Learning New Stuff

I finished the SharePoint Framework course that I was working through. That’s given me a good start, but there’s still a lot I need to figure out. I’m almost done with the React course on SharePoint that I’ve been watching and working through. Most of that course uses an online JavaScript environment, found at, so you don’t need to set up your own dev environment. But I’m now at the point where I really do need to set up a dev environment to get any further. I considered a lot of options, but settled on using Homebrew on my Mac to set up Node.js. And I’m using Visual Studio Code as my text editor. So that’s good enough for now.

I may need to play with Node Version Manager at some point, but for now, I think that would be an unnecessary complication. And, on Windows, I want to look into setting something up under WSL2 at some point. Microsoft, helpfully, has a guide on how to do that. But, again, I’m probably not ready to dive into that just yet.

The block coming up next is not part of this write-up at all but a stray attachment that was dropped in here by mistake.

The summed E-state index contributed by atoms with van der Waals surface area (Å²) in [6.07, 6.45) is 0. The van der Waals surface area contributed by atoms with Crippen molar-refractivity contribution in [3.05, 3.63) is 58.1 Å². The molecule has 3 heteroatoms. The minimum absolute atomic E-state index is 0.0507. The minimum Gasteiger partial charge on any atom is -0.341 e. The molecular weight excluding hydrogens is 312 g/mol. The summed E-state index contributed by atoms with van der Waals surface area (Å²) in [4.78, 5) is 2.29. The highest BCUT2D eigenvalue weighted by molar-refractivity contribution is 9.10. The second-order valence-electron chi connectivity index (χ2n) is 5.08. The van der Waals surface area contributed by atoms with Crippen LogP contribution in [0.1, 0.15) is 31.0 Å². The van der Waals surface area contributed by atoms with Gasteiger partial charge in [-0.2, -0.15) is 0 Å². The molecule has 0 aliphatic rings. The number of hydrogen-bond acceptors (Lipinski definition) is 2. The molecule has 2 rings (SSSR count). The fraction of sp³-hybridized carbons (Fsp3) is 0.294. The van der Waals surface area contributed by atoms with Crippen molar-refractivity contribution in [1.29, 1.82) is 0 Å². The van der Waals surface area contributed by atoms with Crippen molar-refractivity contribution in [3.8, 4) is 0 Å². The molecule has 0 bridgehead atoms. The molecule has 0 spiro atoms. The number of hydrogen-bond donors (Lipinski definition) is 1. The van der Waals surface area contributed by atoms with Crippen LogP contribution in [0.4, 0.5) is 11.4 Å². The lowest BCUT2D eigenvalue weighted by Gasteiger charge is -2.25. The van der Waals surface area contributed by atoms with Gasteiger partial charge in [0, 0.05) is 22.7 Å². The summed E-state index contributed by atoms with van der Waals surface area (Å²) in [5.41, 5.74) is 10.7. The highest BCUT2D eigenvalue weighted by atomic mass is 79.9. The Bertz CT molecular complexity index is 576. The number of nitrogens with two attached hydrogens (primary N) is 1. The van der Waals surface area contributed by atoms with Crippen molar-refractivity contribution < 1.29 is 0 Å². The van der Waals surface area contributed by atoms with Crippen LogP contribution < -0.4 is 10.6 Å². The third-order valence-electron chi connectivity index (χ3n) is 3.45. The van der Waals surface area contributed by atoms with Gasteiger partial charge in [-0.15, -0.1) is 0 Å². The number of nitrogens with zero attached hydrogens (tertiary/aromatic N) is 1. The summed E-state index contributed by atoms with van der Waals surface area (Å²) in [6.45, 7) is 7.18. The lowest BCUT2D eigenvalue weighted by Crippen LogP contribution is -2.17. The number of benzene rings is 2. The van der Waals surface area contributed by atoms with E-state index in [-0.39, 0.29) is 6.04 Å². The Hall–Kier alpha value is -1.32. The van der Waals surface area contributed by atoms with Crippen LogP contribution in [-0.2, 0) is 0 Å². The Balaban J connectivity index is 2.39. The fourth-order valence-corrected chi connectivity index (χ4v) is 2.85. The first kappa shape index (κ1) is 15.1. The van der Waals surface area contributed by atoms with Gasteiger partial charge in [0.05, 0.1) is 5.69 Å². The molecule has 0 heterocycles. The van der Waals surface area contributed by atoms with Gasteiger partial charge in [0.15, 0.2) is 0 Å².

So that’s my “odds and ends” post for today. I could write up a bunch of other stuff, but it’s probably best if I stop for now and go eat some lunch. Then maybe take a nap.

WordPress and PHP

I got a bill from 1&1 / IONOS last week for PHP 5.6 Extended Support. I was a little surprised by this, since I thought I’d already taken care of updating PHP to a supported version, but it turns out that I was remembering updating from 5.4 to 5.6 three years ago. (Tempus fugit.) It looks like 5.6 reached EOL at the end of 2018. So I guess I’m paying $7 now for not having upgraded PHP in a while. I went ahead and updated to 7.2.15, so I should be good now for a while, though I guess I should update to 7.3 at some point. And I’ve got WordPress updated to 5.1.1 too. Everything still seems to be working, which is nice.